• Studies have found that economic stress can be a very big contributor to how parents will approach parenting. It makes sense that working three jobs and being gone all the time to make money somehow is more important to them to keep a roof over their children’s heads then to play learning games with them. They do not have much time to do so in the first place and might even see it as a waste of time. “Based on a review of the literature on the effects of poverty and economic loss on parenting behavior and family processes, argued that economic hardship renders parents less capable of employing consistent, supportive, and involved parenting, and more vulnerable to the effects of stressful life events” (Wall & Holden, 1994).
  • Another research question may be what exactly puts inner-city children at risk? Specifically what types of families are at bigger risks? Families that have only one parent working, both parents at home on welfare, inner city children raised by grandparents, children that have a father or mother incarcerated, children that experience drug usage, alcoholism , or gangs..etc. Once the biggest family risk is found out, then it can be worked on and the children can receive specialized help. What is the best way to help children that grow up in this environment and family circles? It is obvious that the life of the children itself cannot be changed due to economic circumstances alone. However, it needs to be figured out what can be done to improve academic success and parent involvement, so these children will take more chances on their own education then their parents have.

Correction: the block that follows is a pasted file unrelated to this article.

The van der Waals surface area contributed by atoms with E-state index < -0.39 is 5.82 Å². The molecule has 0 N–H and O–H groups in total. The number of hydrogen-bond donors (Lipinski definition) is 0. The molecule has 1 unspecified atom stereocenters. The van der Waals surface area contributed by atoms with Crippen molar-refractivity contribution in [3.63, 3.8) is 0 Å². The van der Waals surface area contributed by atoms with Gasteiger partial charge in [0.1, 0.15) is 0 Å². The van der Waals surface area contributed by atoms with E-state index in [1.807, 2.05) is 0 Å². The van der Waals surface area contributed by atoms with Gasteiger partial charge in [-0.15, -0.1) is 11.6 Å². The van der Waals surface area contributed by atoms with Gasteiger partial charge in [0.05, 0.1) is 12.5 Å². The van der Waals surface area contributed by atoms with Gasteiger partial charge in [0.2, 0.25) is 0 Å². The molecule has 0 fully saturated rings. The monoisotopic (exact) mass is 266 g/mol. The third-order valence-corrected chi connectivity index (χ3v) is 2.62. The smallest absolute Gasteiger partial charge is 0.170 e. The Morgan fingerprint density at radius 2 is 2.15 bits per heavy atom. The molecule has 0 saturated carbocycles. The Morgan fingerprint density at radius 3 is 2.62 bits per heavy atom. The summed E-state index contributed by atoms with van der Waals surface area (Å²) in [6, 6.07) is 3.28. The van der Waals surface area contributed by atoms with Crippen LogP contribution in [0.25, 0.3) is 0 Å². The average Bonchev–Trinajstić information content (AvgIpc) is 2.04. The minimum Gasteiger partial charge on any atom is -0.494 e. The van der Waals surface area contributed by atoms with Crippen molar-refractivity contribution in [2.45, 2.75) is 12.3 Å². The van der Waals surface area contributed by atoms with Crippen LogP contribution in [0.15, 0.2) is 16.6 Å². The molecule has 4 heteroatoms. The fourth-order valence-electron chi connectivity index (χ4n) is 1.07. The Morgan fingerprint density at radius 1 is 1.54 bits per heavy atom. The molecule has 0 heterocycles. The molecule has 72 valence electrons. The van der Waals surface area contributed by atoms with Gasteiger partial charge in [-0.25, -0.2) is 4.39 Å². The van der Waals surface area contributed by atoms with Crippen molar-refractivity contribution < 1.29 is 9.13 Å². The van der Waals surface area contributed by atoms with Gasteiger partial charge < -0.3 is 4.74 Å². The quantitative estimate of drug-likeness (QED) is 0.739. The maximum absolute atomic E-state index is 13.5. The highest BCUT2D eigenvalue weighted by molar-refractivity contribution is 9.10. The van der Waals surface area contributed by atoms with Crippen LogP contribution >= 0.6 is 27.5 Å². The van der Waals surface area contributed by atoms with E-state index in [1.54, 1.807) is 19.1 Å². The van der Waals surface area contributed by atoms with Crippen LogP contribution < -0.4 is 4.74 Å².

• In summary, much more specific research needs to be done revolving the subject of inner-city children and how they can achieve academic success. I feel it is important to address and teach these children that they will have more opportunities if they have more academic success. They almost need a self esteem lesson as well because most of them do not feel that they will amount to anything and that their life will just be like their parents of family members. They need to learn and see that there is a whole world out there. If they learn to set goals and follow them they will also achieve more in their lives. To learn to be prosocial, they have to first feel positive about themselves and school as well. That needs to be thought of as well in research.

Behavior Problems Of Inner City School Children Behavior Problems Of Inner City School Children Presentation Transcript

  • Behavior Problems of Inner-City School Children
    The lack of Prosocial behavior in Inner-City children and reasons
  • Prosocial Behavior
    Is an important skill needed for academic success
    Many Inner-City Children lack prosocial behavior
    Survival Skills are learned instead of prosocial behavior